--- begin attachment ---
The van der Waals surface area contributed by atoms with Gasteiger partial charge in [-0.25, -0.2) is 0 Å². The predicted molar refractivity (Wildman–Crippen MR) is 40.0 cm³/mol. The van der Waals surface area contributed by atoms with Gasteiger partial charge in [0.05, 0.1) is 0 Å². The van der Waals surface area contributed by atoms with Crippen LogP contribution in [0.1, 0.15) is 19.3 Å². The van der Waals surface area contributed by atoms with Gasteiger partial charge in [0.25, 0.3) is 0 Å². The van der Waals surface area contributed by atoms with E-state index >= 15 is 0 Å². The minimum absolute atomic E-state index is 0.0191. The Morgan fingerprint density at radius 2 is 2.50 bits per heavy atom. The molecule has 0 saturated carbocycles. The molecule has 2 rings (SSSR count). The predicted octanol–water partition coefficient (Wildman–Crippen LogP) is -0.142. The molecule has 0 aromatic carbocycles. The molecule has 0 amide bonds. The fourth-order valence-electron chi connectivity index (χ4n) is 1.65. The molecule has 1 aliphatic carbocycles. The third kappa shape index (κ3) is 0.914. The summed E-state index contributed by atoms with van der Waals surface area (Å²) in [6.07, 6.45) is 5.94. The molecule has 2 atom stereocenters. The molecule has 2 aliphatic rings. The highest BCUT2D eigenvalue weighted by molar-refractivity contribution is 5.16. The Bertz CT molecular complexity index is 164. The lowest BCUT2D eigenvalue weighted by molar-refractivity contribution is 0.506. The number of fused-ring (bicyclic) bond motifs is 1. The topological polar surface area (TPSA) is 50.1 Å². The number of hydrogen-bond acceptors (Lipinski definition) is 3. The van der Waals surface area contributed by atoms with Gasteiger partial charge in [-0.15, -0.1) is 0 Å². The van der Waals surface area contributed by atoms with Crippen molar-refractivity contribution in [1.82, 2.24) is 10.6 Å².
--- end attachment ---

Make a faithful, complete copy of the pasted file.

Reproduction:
The van der Waals surface area contributed by atoms with Gasteiger partial charge in [-0.25, -0.2) is 0 Å². The predicted molar refractivity (Wildman–Crippen MR) is 40.0 cm³/mol. The van der Waals surface area contributed by atoms with Gasteiger partial charge in [0.05, 0.1) is 0 Å². The van der Waals surface area contributed by atoms with Crippen LogP contribution in [0.1, 0.15) is 19.3 Å². The van der Waals surface area contributed by atoms with Gasteiger partial charge in [0.25, 0.3) is 0 Å². The van der Waals surface area contributed by atoms with E-state index >= 15 is 0 Å². The minimum absolute atomic E-state index is 0.0191. The Morgan fingerprint density at radius 2 is 2.50 bits per heavy atom. The molecule has 0 saturated carbocycles. The molecule has 2 rings (SSSR count). The predicted octanol–water partition coefficient (Wildman–Crippen LogP) is -0.142. The molecule has 0 aromatic carbocycles. The molecule has 0 amide bonds. The fourth-order valence-electron chi connectivity index (χ4n) is 1.65. The molecule has 1 aliphatic carbocycles. The third kappa shape index (κ3) is 0.914. The summed E-state index contributed by atoms with van der Waals surface area (Å²) in [6.07, 6.45) is 5.94. The molecule has 2 atom stereocenters. The molecule has 2 aliphatic rings. The highest BCUT2D eigenvalue weighted by molar-refractivity contribution is 5.16. The Bertz CT molecular complexity index is 164. The lowest BCUT2D eigenvalue weighted by molar-refractivity contribution is 0.506. The number of fused-ring (bicyclic) bond motifs is 1. The topological polar surface area (TPSA) is 50.1 Å². The number of hydrogen-bond acceptors (Lipinski definition) is 3. The van der Waals surface area contributed by atoms with Gasteiger partial charge in [-0.15, -0.1) is 0 Å². The van der Waals surface area contributed by atoms with Crippen molar-refractivity contribution in [1.82, 2.24) is 10.6 Å².